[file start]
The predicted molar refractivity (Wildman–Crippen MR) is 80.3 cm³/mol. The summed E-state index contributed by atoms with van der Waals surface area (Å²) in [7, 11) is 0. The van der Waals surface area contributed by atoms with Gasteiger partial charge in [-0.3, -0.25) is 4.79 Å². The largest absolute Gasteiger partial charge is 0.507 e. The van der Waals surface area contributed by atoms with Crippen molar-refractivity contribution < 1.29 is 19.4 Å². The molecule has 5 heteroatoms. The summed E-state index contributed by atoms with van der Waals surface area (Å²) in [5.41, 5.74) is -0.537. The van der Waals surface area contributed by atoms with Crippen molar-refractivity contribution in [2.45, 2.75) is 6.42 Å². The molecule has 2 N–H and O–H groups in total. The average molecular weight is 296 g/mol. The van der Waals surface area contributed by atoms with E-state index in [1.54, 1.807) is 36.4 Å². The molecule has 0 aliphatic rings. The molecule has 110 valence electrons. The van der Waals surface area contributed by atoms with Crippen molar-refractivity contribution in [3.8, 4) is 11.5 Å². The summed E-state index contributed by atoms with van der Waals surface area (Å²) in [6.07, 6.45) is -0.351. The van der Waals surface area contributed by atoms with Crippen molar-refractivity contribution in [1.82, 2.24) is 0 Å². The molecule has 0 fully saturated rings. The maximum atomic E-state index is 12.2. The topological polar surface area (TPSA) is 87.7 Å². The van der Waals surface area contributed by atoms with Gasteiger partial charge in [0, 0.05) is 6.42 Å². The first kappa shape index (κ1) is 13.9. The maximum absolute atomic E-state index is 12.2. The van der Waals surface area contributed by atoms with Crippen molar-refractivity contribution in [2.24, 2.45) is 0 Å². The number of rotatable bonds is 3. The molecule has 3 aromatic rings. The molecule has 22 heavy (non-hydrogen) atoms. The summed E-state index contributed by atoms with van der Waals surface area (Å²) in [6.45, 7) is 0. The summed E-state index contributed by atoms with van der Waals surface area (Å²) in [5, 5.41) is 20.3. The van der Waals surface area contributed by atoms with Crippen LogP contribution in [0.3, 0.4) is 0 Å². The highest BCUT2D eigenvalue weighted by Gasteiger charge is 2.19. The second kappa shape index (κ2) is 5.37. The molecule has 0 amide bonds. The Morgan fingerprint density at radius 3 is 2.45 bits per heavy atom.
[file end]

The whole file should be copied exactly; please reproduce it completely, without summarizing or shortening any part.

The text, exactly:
The predicted molar refractivity (Wildman–Crippen MR) is 80.3 cm³/mol. The summed E-state index contributed by atoms with van der Waals surface area (Å²) in [7, 11) is 0. The van der Waals surface area contributed by atoms with Gasteiger partial charge in [-0.3, -0.25) is 4.79 Å². The largest absolute Gasteiger partial charge is 0.507 e. The van der Waals surface area contributed by atoms with Crippen molar-refractivity contribution < 1.29 is 19.4 Å². The molecule has 5 heteroatoms. The summed E-state index contributed by atoms with van der Waals surface area (Å²) in [5.41, 5.74) is -0.537. The van der Waals surface area contributed by atoms with Crippen molar-refractivity contribution in [2.45, 2.75) is 6.42 Å². The molecule has 2 N–H and O–H groups in total. The average molecular weight is 296 g/mol. The van der Waals surface area contributed by atoms with E-state index in [1.54, 1.807) is 36.4 Å². The molecule has 0 aliphatic rings. The molecule has 110 valence electrons. The van der Waals surface area contributed by atoms with Crippen molar-refractivity contribution in [3.8, 4) is 11.5 Å². The summed E-state index contributed by atoms with van der Waals surface area (Å²) in [6.07, 6.45) is -0.351. The van der Waals surface area contributed by atoms with Crippen molar-refractivity contribution in [1.82, 2.24) is 0 Å². The molecule has 0 fully saturated rings. The maximum atomic E-state index is 12.2. The topological polar surface area (TPSA) is 87.7 Å². The van der Waals surface area contributed by atoms with Gasteiger partial charge in [0, 0.05) is 6.42 Å². The first kappa shape index (κ1) is 13.9. The maximum absolute atomic E-state index is 12.2. The van der Waals surface area contributed by atoms with Crippen molar-refractivity contribution in [2.24, 2.45) is 0 Å². The number of rotatable bonds is 3. The molecule has 3 aromatic rings. The molecule has 22 heavy (non-hydrogen) atoms. The summed E-state index contributed by atoms with van der Waals surface area (Å²) in [6.45, 7) is 0. The summed E-state index contributed by atoms with van der Waals surface area (Å²) in [5, 5.41) is 20.3. The van der Waals surface area contributed by atoms with Crippen LogP contribution in [0.3, 0.4) is 0 Å². The highest BCUT2D eigenvalue weighted by Gasteiger charge is 2.19. The second kappa shape index (κ2) is 5.37. The molecule has 0 amide bonds. The Morgan fingerprint density at radius 3 is 2.45 bits per heavy atom.